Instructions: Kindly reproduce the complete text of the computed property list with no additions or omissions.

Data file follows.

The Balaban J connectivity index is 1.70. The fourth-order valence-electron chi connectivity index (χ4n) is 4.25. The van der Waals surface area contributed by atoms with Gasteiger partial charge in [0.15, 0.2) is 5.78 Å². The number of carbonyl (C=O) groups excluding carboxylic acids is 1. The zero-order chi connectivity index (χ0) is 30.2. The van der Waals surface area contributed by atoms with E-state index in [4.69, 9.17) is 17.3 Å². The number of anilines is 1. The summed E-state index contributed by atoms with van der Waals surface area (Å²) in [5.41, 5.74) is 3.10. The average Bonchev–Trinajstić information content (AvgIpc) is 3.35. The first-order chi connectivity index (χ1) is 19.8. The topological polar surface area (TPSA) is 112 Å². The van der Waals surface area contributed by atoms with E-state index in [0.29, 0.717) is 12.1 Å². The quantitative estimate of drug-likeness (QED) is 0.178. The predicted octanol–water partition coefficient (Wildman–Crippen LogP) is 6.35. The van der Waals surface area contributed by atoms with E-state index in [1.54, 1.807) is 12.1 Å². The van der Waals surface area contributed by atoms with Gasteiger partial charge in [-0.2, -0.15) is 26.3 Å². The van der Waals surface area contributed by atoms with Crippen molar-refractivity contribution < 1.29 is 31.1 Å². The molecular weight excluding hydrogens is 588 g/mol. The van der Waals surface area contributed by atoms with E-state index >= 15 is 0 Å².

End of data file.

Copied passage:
The Balaban J connectivity index is 1.70. The fourth-order valence-electron chi connectivity index (χ4n) is 4.25. The van der Waals surface area contributed by atoms with Gasteiger partial charge in [0.15, 0.2) is 5.78 Å². The number of carbonyl (C=O) groups excluding carboxylic acids is 1. The zero-order chi connectivity index (χ0) is 30.2. The van der Waals surface area contributed by atoms with E-state index in [4.69, 9.17) is 17.3 Å². The number of anilines is 1. The summed E-state index contributed by atoms with van der Waals surface area (Å²) in [5.41, 5.74) is 3.10. The average Bonchev–Trinajstić information content (AvgIpc) is 3.35. The first-order chi connectivity index (χ1) is 19.8. The topological polar surface area (TPSA) is 112 Å². The van der Waals surface area contributed by atoms with E-state index in [0.29, 0.717) is 12.1 Å². The quantitative estimate of drug-likeness (QED) is 0.178. The predicted octanol–water partition coefficient (Wildman–Crippen LogP) is 6.35. The van der Waals surface area contributed by atoms with E-state index in [1.54, 1.807) is 12.1 Å². The van der Waals surface area contributed by atoms with Gasteiger partial charge in [-0.2, -0.15) is 26.3 Å². The van der Waals surface area contributed by atoms with Crippen molar-refractivity contribution < 1.29 is 31.1 Å². The molecular weight excluding hydrogens is 588 g/mol. The van der Waals surface area contributed by atoms with E-state index >= 15 is 0 Å².